The Regulation of Infection-Induced Cardiac Autoimmunity and Natural Dissemination of Trypanosoma cruzi in Experimental Chagas Heart DiseasePublic Deposited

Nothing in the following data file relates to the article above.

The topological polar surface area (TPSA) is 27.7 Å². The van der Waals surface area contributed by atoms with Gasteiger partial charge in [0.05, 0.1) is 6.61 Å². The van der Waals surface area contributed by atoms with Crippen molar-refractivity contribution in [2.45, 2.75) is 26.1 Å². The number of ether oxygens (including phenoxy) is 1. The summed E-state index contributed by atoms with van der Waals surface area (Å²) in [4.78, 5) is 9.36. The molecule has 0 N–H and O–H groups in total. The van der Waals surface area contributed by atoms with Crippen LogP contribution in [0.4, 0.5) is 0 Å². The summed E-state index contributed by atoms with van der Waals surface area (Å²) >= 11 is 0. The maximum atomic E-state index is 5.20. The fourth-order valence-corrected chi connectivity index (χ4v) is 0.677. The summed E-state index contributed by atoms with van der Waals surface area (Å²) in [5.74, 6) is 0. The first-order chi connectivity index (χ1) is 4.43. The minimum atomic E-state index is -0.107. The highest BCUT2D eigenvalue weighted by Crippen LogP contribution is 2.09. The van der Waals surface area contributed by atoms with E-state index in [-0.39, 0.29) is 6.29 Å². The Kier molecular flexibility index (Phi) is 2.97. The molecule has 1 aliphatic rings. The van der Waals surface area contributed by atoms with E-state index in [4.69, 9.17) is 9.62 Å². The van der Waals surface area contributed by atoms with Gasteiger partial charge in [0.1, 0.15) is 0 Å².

Chagas heart disease, caused by infection with the protozoan parasite Trypanosoma cruzi, is still regarded as a major public health problem in Central and South America. The finding of cardiac specific autoimmunity during infection in both humans and experimental animals has provided a basis for investigation of its potential role in disease pathogenesis for many years. However, the complex nature of Chagas disease has left questions of the true mechanisms of cardiac inflammation, in addition to an understanding of the natural course of infection, largely unanswered. My thesis research consisted of investigating aspects of parasite infection-induced cardiac autoimmune responses and the spatiotemporal dissemintation of T. cruzi in an experimental model of Chagas heart disease. The infection of A/J mice with the Brazil strain of T. cruzi results in the development of acute myocarditis with both humoral and cellular autoreactivity by 21 days post infection. To test the hypothesis that the magnitude of the autoimmune response is directly proportional to the amount of damage elicited by the parasite, I administered a trypanocidal drug, benznidazole, to mice to reduce the number of viable parasites following infection and determined that treatment not only decreased disease severity and eliminated mortality, but also significantly reduced cardiac myosin-specific DTH and antibody production. With a strong enough secondary cardiac insult, the autoreactivity and myocarditis could be restored, indicating the reestablishment of self-tolerance after the eradication of the parasite was not permanent in our disease model. Overall, an important link between the levels of live parasite and the presence of autoimmunity was provided, suggesting that treatments designed, such as vaccines, to specifically target the parasite will likely reduce or eliminate the induction of autoimmunity as well. To further understand the natural course of infection, I engineered firefly luciferase-expressing T. cruzi in order to non-invasively monitor the dissemination of parasites in mice over time using bioluminescence imaging technology. For a more in-depth analysis of parasite tropism during infection, the tissue distribution of T. cruzi was determined by imaging heart, spleen, skeletal muscle, lungs, kidneys, liver and intestines ex vivo. This novel parasite line has already provided interesting results illustrating the natural dissemination of T. cruzi during infection and will continue to serve as a tool for studying a number of aspects of Chagas disease. In conclusion, these results not only provide encouragement for the future exploration of parasite-specific therapeutic strategies for Chagas disease by showing that elimination of T. cruzi is effective at reducing or eliminating autoimmunity, but also illustrate a novel tool that could be easily applied to the screening of such therapeutical agents via bioluminescence.